Everyone experiences things differently, of that there is no doubt. I’d like to gain other people’s perspectives, to gain other people’s view on the neurotype which we have in common, Autism. Perhaps through sharing, we can gain insight and help each other, or perhaps it might just be cathartic for people to share, in any case:What does your Autism mean to you?
I’ll start by conveying what my Autism means to me:
My Autism means freedom, from expectations of fitting in with the majority of people. My Autism means that I’ve forgiven myself for being different/odd/weird. I am as I am, as long as I kind and caring towards others to the best of my ability then that is good enough for me. I do not need other people’s approval for the way my brain functions.
My Autism means that I’ve finally found where I belong. My diagnosis has opened up a world of other autistic people who ‘get it’, who I can speak with on the same level. It was of course, a world that was always there, I just didn’t realise that I belonged before.
My Autism means I have a unique insight into how my youngest daughter’s mind works (nearly 3, also Autistic, still pre-verbal). It means that I can read her, translate her non-verbal communication (which too be fair she’s pro at) into verbal communication for those that don’t understand her. My Autism means that I can advocate for her, with ‘inside knowledge’ to family, nursery staff, professionals, etc.
My Autism means that I can advocate for other Autistic people. At support groups for parents of Autistic children; When my Autistic friends are struggling to get to appointments or do other tasks.
My Autism means that I‘ve found a purpose building community within the Autistic population. It led me to start my group for other autistic women in my local area. Because members of any tribe are stronger together as opposed to being dotted around on their own. Through this group I also learn about a lot of resources for both autistic adults and children and I signpost people who I meet, whether it is the lonely autistic adult who needs to find a social group or the parent who doesn’t know what to do to help their child. I’d love to be able to take this whole advocacy thing further actually, to be able to make more of a difference to the access to resources for autistic people but this at present is just an idea.....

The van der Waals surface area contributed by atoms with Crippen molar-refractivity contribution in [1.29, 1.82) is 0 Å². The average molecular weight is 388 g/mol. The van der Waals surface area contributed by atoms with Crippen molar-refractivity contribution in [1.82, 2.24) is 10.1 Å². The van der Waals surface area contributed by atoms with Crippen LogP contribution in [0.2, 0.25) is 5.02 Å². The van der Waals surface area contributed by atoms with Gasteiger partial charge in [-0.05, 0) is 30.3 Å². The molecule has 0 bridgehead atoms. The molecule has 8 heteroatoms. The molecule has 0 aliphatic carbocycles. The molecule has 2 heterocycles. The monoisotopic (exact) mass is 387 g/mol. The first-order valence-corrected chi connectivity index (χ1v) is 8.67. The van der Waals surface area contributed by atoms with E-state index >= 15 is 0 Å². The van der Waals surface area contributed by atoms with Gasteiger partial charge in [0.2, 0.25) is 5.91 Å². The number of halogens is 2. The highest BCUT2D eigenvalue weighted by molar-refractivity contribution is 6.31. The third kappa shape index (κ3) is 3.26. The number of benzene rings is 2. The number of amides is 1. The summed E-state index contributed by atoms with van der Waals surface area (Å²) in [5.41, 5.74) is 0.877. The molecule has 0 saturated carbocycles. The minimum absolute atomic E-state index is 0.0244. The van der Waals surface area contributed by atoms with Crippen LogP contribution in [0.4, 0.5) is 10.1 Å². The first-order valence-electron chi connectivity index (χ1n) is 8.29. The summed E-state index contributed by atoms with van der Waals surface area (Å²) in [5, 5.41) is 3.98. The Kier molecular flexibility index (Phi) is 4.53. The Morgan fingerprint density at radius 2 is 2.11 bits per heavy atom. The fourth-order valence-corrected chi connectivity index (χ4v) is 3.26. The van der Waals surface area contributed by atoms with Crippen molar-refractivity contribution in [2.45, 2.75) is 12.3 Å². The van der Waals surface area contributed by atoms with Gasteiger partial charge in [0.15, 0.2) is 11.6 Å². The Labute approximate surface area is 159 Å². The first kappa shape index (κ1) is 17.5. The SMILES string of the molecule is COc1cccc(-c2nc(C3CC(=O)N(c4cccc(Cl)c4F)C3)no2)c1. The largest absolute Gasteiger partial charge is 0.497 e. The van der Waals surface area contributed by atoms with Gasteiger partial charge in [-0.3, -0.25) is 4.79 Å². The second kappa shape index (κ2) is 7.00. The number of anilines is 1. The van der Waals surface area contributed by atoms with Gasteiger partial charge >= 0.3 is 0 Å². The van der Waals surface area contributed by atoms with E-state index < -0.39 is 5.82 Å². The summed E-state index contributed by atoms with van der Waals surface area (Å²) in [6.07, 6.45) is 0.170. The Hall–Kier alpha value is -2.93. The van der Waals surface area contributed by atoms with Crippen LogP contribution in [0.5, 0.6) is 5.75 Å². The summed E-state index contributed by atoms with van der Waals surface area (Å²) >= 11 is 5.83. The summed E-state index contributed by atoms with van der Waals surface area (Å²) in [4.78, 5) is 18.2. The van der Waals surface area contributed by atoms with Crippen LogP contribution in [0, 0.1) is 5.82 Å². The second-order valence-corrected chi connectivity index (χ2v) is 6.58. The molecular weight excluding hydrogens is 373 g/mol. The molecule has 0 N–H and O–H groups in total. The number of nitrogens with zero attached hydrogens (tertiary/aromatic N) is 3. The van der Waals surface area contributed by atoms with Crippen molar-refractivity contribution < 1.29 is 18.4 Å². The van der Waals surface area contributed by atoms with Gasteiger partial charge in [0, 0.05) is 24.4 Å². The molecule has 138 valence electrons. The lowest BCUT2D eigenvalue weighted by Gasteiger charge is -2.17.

It's really hard to try and sum up what autism means to me (especially since I'm still working that out for myself), but I'll give it a try :)
For me, autism means I'm not afraid to be unique. I've always known I'm different (even before I realised why that was), so as the years have gone on, I've learnt not to worry what people think about me. As long as I'm a good person with good intentions, it doesn't matter if people think I'm a little bit weird :)
It means I fully commit myself to the things I care about, whether that's my partner, my family, my friends, or my hobbies (especially if they're a special interest!). I'm loyal and have a strong sense of justice. I know how it feels to be an outsider, so I stand up for what's right and do what I can to take care of people. Sometimes, I over-commit and forget to take care of myself, so I'm working on finding that balance.
Autism often means that it's hard for me to function day-to-day. I'm not great at crossing the road, sensory issues make everyday tasks like shopping incredibly tiring, and I often find it hard to achieve the tasks I need to get through. However, despite all this, I keep moving forward and I work hard.